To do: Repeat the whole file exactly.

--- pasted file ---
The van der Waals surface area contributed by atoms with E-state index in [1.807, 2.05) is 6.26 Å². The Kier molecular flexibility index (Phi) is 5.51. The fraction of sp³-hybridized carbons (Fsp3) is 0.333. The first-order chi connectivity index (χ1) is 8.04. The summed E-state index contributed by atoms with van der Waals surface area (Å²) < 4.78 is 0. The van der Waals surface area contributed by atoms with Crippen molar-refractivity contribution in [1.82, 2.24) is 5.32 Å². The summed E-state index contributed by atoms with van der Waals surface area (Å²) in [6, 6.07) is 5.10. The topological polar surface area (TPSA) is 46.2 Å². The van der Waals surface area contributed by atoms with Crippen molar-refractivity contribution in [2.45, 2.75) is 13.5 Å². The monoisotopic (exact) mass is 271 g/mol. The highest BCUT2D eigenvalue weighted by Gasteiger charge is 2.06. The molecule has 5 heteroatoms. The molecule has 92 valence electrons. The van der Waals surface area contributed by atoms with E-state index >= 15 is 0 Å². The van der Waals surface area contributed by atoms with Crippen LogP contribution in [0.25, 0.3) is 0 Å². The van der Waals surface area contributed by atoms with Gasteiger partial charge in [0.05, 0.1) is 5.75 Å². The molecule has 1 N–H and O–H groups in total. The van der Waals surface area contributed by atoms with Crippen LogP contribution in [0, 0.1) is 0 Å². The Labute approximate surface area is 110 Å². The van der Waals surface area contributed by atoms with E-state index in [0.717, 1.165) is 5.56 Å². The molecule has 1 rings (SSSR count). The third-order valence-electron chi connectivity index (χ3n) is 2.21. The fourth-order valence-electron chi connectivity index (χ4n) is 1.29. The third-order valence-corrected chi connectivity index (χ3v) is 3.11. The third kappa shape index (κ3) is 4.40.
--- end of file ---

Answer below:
The van der Waals surface area contributed by atoms with E-state index in [1.807, 2.05) is 6.26 Å². The Kier molecular flexibility index (Phi) is 5.51. The fraction of sp³-hybridized carbons (Fsp3) is 0.333. The first-order chi connectivity index (χ1) is 8.04. The summed E-state index contributed by atoms with van der Waals surface area (Å²) < 4.78 is 0. The van der Waals surface area contributed by atoms with Crippen molar-refractivity contribution in [1.82, 2.24) is 5.32 Å². The summed E-state index contributed by atoms with van der Waals surface area (Å²) in [6, 6.07) is 5.10. The topological polar surface area (TPSA) is 46.2 Å². The van der Waals surface area contributed by atoms with Crippen molar-refractivity contribution in [2.45, 2.75) is 13.5 Å². The monoisotopic (exact) mass is 271 g/mol. The highest BCUT2D eigenvalue weighted by Gasteiger charge is 2.06. The molecule has 5 heteroatoms. The molecule has 92 valence electrons. The van der Waals surface area contributed by atoms with E-state index >= 15 is 0 Å². The van der Waals surface area contributed by atoms with Crippen LogP contribution in [0.25, 0.3) is 0 Å². The van der Waals surface area contributed by atoms with Gasteiger partial charge in [0.05, 0.1) is 5.75 Å². The molecule has 1 N–H and O–H groups in total. The van der Waals surface area contributed by atoms with Crippen LogP contribution in [0, 0.1) is 0 Å². The Labute approximate surface area is 110 Å². The van der Waals surface area contributed by atoms with E-state index in [0.717, 1.165) is 5.56 Å². The molecule has 1 rings (SSSR count). The third-order valence-electron chi connectivity index (χ3n) is 2.21. The fourth-order valence-electron chi connectivity index (χ4n) is 1.29. The third-order valence-corrected chi connectivity index (χ3v) is 3.11. The third kappa shape index (κ3) is 4.40.